How “The End” taps into primal fear.
A friend mentions that he saw The Doors in concert. I saw a lot of bands in my concert-going days — and, if only I had an extra thousand, I’d still brave a stadium crowd to see the Rolling Stones. I saw a lot of bands wholesale in those all-day concerts, but I never got to see The Doors.
Oliver Stone’s movie, The Doors (1991), with Val Kilmer as the insouciant Morrison, recreates the band’s first performance of the now completed “The End” at Whiskey A Go Go, where they were the house band. The song had been part of their repertoire for a while, but what had started as Morrison’s farewell song for a girlfriend had long been evolving.
On August 21, 1966, Morrison didn’t show up for the gig. The band made do without him for the first set, but during the break they went to retrieve him from his apartment where they found him tripping on acid. Nevertheless they brought him back to Whiskey A Go Go, and in the part of the song that gave Morrison space for improvisation, he introduced a new verse:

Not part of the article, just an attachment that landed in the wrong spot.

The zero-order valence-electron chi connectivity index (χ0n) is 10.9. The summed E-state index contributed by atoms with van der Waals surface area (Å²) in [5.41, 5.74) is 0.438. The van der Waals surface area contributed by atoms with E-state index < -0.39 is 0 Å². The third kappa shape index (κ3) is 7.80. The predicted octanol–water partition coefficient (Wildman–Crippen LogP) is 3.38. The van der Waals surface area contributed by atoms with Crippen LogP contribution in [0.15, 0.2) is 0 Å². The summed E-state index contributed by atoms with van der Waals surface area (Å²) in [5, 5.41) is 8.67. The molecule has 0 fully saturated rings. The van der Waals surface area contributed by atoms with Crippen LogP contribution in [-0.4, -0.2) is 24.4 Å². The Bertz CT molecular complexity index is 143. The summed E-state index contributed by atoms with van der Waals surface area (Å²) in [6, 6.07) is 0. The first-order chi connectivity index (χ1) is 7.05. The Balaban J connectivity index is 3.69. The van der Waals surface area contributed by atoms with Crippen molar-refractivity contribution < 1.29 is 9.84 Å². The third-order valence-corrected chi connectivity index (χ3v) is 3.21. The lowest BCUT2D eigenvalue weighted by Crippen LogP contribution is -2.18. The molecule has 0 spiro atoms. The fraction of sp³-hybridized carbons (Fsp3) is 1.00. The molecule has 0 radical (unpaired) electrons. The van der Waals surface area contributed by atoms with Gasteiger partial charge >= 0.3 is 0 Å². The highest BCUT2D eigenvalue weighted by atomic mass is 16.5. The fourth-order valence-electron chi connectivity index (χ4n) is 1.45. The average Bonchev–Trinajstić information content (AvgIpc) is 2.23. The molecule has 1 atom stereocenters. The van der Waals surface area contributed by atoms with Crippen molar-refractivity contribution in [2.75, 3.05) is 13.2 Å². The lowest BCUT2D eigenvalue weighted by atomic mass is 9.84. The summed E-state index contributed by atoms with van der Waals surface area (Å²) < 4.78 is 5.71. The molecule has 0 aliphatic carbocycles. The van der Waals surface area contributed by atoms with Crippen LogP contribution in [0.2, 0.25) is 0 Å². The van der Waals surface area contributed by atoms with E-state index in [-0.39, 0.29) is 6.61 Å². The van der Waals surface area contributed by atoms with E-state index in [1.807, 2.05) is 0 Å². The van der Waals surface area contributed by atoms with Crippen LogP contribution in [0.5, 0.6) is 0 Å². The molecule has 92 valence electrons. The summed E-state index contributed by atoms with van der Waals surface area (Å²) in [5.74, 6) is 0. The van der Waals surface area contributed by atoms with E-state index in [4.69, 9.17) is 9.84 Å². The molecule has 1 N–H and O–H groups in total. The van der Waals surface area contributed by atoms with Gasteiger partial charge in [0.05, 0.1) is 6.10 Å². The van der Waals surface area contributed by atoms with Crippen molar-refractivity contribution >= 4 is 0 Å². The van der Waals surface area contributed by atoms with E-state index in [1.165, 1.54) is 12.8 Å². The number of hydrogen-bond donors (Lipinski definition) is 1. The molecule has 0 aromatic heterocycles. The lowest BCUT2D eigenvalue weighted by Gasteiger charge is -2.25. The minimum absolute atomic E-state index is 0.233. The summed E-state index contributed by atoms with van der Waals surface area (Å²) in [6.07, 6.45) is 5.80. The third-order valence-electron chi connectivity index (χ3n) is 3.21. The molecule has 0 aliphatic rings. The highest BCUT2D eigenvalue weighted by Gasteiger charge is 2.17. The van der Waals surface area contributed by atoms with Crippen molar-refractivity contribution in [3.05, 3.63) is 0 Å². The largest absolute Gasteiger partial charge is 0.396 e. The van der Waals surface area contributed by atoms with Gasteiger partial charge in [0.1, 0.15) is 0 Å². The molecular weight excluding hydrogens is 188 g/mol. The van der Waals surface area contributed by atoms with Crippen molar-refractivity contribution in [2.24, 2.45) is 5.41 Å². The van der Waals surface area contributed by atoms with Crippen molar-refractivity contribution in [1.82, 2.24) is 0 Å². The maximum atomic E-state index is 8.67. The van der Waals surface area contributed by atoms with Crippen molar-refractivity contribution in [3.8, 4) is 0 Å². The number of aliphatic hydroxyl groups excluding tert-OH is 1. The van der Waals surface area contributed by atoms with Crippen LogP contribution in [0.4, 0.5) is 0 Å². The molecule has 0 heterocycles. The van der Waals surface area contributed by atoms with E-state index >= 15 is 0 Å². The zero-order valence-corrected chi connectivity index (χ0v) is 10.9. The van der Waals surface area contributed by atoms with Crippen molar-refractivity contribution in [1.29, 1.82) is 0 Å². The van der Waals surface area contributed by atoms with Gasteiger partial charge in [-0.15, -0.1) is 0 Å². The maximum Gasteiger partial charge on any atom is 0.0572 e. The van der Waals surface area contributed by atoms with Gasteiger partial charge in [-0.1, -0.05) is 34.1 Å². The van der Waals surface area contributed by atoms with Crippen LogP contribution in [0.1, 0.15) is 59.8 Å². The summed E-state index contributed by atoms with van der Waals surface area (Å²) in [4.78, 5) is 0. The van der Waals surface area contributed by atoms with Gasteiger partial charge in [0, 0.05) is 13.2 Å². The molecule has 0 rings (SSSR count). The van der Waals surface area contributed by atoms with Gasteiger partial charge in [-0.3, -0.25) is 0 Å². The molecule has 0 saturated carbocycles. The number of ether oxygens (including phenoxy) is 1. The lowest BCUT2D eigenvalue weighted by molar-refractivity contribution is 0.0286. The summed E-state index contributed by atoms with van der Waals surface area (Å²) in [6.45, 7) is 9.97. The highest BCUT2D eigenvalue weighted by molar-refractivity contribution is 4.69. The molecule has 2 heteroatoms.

The killer awoke before dawn
He put his boots on
He took a face from the ancient gallery
And he walked on down the hall
He went into the room where his sister lived, and then he
Paid a visit to his brother, and then he
He walked on down the hall, and
And he came to a door
And he looked inside
“Father?” “Yes, son?” “I want to kill you”
“Mother? I want to…”
The crowd went wild for the Oedipal and incestuous addition, but club owner Mario Maglieri was screaming, “You want to DO WHAT to your mother?!” He fired them after the show, but it was no great loss for the Doors who now had a recording contract and were on their way to bigger and better things.
Morrison wrote the song the right way: who wants to hear a rock song about mythology or ancient Greek drama? Morrison’s approach puts us directly into the drama as opposed to relaying what Sophocles told us — it’s the difference between first-person narration and epistolary fiction: the first is immediate, the second overly mediated. As Jacques Lacan might see it: the gap between the imaginary (i.e. what we imagine the world to be — The Matrix, in other words) and the real creates fear (“the horror, the horror, the horror” that Marlon Brando mumbles about in Apocalypse Now, Francis Ford Coppola’s movie, which begins with “The End” as a kind of theme song). Many people, especially men, express fear of the imaginary-real gap as rage. No wonder Maglieri the club owner lost it.